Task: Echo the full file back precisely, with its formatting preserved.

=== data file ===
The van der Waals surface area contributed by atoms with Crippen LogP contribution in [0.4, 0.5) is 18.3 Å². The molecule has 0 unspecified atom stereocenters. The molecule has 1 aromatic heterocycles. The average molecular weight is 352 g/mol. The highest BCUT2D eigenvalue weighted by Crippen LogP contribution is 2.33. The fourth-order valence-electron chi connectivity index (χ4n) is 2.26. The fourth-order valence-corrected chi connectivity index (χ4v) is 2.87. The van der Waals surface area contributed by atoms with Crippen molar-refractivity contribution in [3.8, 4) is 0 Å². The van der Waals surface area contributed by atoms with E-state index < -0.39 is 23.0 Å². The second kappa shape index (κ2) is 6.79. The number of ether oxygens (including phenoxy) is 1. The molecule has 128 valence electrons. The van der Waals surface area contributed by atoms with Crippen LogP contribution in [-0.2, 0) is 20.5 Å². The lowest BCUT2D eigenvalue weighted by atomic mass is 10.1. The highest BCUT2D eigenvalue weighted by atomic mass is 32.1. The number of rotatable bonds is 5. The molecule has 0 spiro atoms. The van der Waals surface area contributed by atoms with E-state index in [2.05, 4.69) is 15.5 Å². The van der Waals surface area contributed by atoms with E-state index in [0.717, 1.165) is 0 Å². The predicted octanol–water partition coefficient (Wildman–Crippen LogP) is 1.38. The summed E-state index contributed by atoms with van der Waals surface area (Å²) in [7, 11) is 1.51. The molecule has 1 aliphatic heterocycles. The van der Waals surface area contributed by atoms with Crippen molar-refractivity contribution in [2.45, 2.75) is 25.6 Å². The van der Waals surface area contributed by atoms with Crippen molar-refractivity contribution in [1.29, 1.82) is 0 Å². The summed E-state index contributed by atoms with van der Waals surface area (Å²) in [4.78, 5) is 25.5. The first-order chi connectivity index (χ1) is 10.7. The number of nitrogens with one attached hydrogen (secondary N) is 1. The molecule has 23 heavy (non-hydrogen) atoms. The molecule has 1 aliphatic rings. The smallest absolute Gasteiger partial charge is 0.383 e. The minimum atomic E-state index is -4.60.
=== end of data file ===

The van der Waals surface area contributed by atoms with Crippen LogP contribution in [0.4, 0.5) is 18.3 Å². The molecule has 0 unspecified atom stereocenters. The molecule has 1 aromatic heterocycles. The average molecular weight is 352 g/mol. The highest BCUT2D eigenvalue weighted by Crippen LogP contribution is 2.33. The fourth-order valence-electron chi connectivity index (χ4n) is 2.26. The fourth-order valence-corrected chi connectivity index (χ4v) is 2.87. The van der Waals surface area contributed by atoms with Crippen molar-refractivity contribution in [3.8, 4) is 0 Å². The van der Waals surface area contributed by atoms with E-state index < -0.39 is 23.0 Å². The second kappa shape index (κ2) is 6.79. The number of ether oxygens (including phenoxy) is 1. The molecule has 128 valence electrons. The van der Waals surface area contributed by atoms with Crippen LogP contribution in [-0.2, 0) is 20.5 Å². The lowest BCUT2D eigenvalue weighted by atomic mass is 10.1. The highest BCUT2D eigenvalue weighted by atomic mass is 32.1. The number of rotatable bonds is 5. The molecule has 0 spiro atoms. The van der Waals surface area contributed by atoms with E-state index in [2.05, 4.69) is 15.5 Å². The van der Waals surface area contributed by atoms with E-state index in [0.717, 1.165) is 0 Å². The predicted octanol–water partition coefficient (Wildman–Crippen LogP) is 1.38. The summed E-state index contributed by atoms with van der Waals surface area (Å²) in [7, 11) is 1.51. The molecule has 1 aliphatic heterocycles. The van der Waals surface area contributed by atoms with Crippen molar-refractivity contribution in [2.45, 2.75) is 25.6 Å². The van der Waals surface area contributed by atoms with Crippen molar-refractivity contribution in [1.29, 1.82) is 0 Å². The summed E-state index contributed by atoms with van der Waals surface area (Å²) in [4.78, 5) is 25.5. The first-order chi connectivity index (χ1) is 10.7. The number of nitrogens with one attached hydrogen (secondary N) is 1. The molecule has 23 heavy (non-hydrogen) atoms. The molecule has 1 aliphatic rings. The smallest absolute Gasteiger partial charge is 0.383 e. The minimum atomic E-state index is -4.60.